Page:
There are no contradictions or conflicts between the two, so long as the specific circumstances are carefully kept in mind. Just as one could, in the loosest possible sense, characterize classical mechanics as dealing with "large" bodies (such as engine parts), and quantum mechanics with "small" ones (such as particles), it could be said that relativistic mechanics deals with "fast" bodies, and non-relativistic mechanics with "slow" ones. However, "fast" and "slow" are subjective concepts, depending on the state of motion of the observer. This means that all mechanics, whether classical or quantum, potentially needs to be described relativistically. On the other hand, as an observer, one may frequently arrange the situation in such a way that this is not really required.
Types of Mechanical Bodies
Thus the often-used term body needs to stand for a wide assortment of objects, including particles, projectiles, spacecraft, stars, parts of machinery, parts of solids, parts of fluids (gases and liquids), etc.
Other distinctions between the various sub-disciplines of mechanics, concern the nature of the bodies being described. Particles are bodies with little (known) internal structure, treated as mathematical points in classical mechanics. Rigid bodies have size and shape, but retain a simplicity close to that of the particle, adding just a few so-called degrees of freedom, such as orientation in space.
Otherwise, bodies may be semi-rigid, i.e. elastic, or non-rigid, i.e. fluid. These subjects have both classical and quantum divisions of study.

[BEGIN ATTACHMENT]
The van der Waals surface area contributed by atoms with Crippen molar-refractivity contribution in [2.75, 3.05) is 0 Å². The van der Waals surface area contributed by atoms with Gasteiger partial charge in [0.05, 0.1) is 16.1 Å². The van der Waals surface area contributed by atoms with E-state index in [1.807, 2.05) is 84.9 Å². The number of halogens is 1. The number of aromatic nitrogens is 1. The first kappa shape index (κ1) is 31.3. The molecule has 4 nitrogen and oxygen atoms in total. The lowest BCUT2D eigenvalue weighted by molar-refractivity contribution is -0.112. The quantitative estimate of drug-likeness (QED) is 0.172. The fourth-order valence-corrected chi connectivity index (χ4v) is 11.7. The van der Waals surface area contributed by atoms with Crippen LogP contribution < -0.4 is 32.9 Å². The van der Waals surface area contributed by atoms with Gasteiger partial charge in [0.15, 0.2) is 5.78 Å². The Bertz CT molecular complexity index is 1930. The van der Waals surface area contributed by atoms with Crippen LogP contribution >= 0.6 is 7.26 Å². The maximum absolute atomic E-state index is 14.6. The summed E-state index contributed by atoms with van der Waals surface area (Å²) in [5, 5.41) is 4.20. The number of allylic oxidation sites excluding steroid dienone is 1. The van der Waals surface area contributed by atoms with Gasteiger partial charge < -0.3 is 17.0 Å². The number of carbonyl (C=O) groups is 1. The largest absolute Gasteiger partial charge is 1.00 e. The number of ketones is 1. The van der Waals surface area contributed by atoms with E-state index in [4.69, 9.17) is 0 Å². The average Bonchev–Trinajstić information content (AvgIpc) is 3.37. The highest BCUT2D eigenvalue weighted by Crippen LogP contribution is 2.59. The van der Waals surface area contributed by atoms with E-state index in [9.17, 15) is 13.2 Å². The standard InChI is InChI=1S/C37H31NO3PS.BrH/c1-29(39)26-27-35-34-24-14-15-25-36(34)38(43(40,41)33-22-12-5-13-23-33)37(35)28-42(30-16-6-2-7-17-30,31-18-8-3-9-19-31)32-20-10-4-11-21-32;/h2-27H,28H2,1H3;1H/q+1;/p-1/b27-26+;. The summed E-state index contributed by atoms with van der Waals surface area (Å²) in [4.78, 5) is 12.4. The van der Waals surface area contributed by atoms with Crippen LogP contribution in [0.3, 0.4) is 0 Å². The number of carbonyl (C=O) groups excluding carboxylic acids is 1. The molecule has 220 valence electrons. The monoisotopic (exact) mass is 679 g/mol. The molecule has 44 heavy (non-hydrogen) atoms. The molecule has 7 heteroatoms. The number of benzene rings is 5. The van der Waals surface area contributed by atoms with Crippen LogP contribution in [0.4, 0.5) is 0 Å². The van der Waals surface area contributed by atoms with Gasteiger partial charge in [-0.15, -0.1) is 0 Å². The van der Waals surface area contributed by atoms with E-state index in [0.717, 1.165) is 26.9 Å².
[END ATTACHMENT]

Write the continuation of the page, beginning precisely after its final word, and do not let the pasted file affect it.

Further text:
For instance: The motion of a spacecraft, regarding its orbit and attitude (rotation), is described by the relativistic theory of classical mechanics. While analogous motions of an atomic nucleus are described by quantum mechanics.
Sub-disciplines in mechanics
The following are two lists of various subjects that are studied in mechanics.
Note that there is also the "theory of fields" which constitutes a separate discipline in physics, formally treated as distinct from mechanics, whether classical fields or quantum fields. But in actual practice, subjects belonging to mechanics and fields are closely interwoven. Thus, for instance, forces that act on particles are frequently derived from fields (electromagnetic or gravitational), and particles generate fields by acting as sources. In fact, in quantum mechanics, particles themselves are fields, as described theoretically by the wave function.
The following are described as forming Classical mechanics:
Newtonian mechanics, the original theory of motion (kinematics) and forces (dynamics)
Lagrangian mechanics, a theoretical formalism
Hamiltonian mechanics, another theoretical formalism
Celestial mechanics, the motion of stars, galaxies, etc.
Astrodynamics, spacecraft navigation, etc.
Solid mechanics, elasticity, the properties of (semi-)rigid bodies
Acoustics, sound in solids, fluids, etc.
Statics, semi-rigid bodies in mechanical equilibrium
Fluid mechanics, the motion of fluids
Continuum mechanics, mechanics of continua (both solid and fluid)
Hydraulics, fluids in equilibrium
Applied / Engineering mechanics
Biomechanics, solids, fluids, etc. in biology
Statistical mechanics, large assemblies of particles
Relativistic or Einsteinian mechanics, universal gravitation
The following are categorized as being part of Quantum mechanics:
Particle physics, the motion, structure, and reactions of particles
Nuclear physics, the motion, structure, and reactions of nuclei
Condensed matter physics, quantum gases, solids, liquids, etc.
Quantum statistical mechanics, large assemblies of particles
Applied Mechanics Division, American Society of Mechanical Engineers
Fluid Dynamics Division, American Physical Society
iMechanica: the web of mechanics and mechanicians
Mechanics Blog by a Purdue University Professor
The Mechanics program at Virginia Tech
Physclips: Mechanics with animations and video clips from the University of New South Wales